The motorhome equipment & options available to you when you buy a new or second-hand motorhome can be bewildering. Just like choosing your motorhome, what equipment you choose will be determined by how you’re going to use your motorhome. Full-timers on a motorhome tour of Europe will probably want heating and a full bathroom set-up. If you’re spending 2 – 4 weeks a year on holiday, you may want to spend the money on something else!
Motorhome Equipment & Options
When deciding on equipment and options, also consider how much weight each will add to the MRO (maximum running order), which is the van’s weight when it leaves the factory. The higher the MRO the less payload you will have available for your day to day running gear. Ask the manufacturer for a list of options weights before deciding on what is essential and what’s a nice to have.
Consider how you will use your motorhome…if its for short summer trips then you won’t need heating. If you intend to spend the winter in southern Spain or Portugal on a campsite with EHU, you would manage with a plug in oil filled radiator or fan heater. If you want to venture into the mountains (even in southern Spain) in the winter you will definitely need heating.
You have a choice between wet or blown air…in our experience wet is by far the most effective and comfortable; blown air tends to dry you out! A wet system will also supply you with hot water, it is worth considering a system with a boost feature if you like a long shower or there are more than two of you. You will also need to consider how to get gas in Europe, refillable systems are best and described further down the page.
Any heating system will need regular servicing, approximately every two years, and will use some form of fuel. With an 11kg and a 6kg gas bottle; continuous heating run time is approximately 48 hours, depending on your system…..in reality, once you get toasty, the van will hold the heat even for quiet some time.
Again, you need to consider how you’ll use the van…this probably comes in the ‘nice to have’ bracket, although it’s probably required if you have a dog.
Air conditioning is an expensive extra and needs at least 10A of EHU to be effective, any less and it will cut-out. Do not even think about operating from your leisure batteries unless you have a specialist set-up! Depending on the unit, you can also choose blown hot air which may supplement your heating system, or be all you need.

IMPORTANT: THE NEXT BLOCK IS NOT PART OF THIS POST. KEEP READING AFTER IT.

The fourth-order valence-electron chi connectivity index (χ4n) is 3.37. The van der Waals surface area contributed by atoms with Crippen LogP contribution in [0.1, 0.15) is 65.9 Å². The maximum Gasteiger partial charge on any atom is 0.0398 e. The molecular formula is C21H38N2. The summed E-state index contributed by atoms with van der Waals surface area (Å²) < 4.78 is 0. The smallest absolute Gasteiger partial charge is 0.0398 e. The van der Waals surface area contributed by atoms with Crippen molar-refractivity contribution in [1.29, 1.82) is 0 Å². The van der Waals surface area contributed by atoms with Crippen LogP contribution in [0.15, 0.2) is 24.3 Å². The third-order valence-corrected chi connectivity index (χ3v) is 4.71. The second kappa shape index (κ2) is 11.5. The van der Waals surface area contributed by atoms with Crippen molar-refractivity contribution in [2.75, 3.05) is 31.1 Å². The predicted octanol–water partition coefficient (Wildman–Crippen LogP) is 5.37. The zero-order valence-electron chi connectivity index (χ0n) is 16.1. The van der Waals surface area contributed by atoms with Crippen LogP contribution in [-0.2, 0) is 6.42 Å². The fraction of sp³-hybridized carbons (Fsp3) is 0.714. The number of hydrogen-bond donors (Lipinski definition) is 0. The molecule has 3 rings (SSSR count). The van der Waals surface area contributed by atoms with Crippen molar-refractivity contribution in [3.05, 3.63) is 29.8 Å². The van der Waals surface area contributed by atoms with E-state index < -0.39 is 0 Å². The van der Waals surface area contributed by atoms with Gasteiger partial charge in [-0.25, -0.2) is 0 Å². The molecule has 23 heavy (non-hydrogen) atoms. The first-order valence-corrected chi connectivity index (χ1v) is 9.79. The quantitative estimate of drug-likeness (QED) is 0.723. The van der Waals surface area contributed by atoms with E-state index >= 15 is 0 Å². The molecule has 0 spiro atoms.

Modern units can be directed and often have a ‘silent’ mode for night use. I don’t think they are that silent and generally, once your van is down to a nice comfy temperature you probably won’t want your air conditioning on at night unless you sleep above the cab which can get quite warm and stuffy in hot weather.
In our opinion, a must for weather and sun protection. An awning light, linked to an inner switch is also helpful if you’re cooking or sitting outside after dark. You will need tie-down straps and may want to consider bolt-on options such as a central rafter; a sun screen; a wind diffuser and a safari room which closes your awning on all sides.
If you wild camp more than 80% of the time, you may not use an awning that much as you won’t be anywhere you’ll want to put it out or be bothered if you’re moving on…that’s our experience. We know people who carry a large parasol instead!
Make sure that you angle your awning to allow rain to flow off or it will fill up and collapse and always ensure yours awning-straps if there is the slightest chance of wind, it’s an expensive bit of kit to lose.
There are hundreds of types of bike racks to suit all needs. Investigate and check recommendations before purchasing, generally you get what you pay for. If you have a tow-bar you can get racks to fit which means no drilling into the rear of your van. However, if you have a long back end, this will weigh you down further and may cause you to bottom out on speed bumps and ferries.
You may want a bike cover and this will need to have a warning sign attached, (as do the bikes without a cover) according to the laws of the country you are travelling in.
How many, type and the size of leisure batteries will depend on how you are going to use your motorhome. If you are buying a used motorhome, you should consider how old the batteries are; battery life is approximately 4-5 years depending on usage and type. LED lights will help reduce your battery consumption when you are not plugged in.
The batteries are usually charged automatically when you are plugged in to 230V, are running the engine and/or trickle charged by solar power, if you have a panel fitted. There is usually a regulator fitted which manages the different charges and maintains your batteries in their optimum state. Batteries are a complex subject, talk with a dealer who can give you more expert information.
Refillable Gas System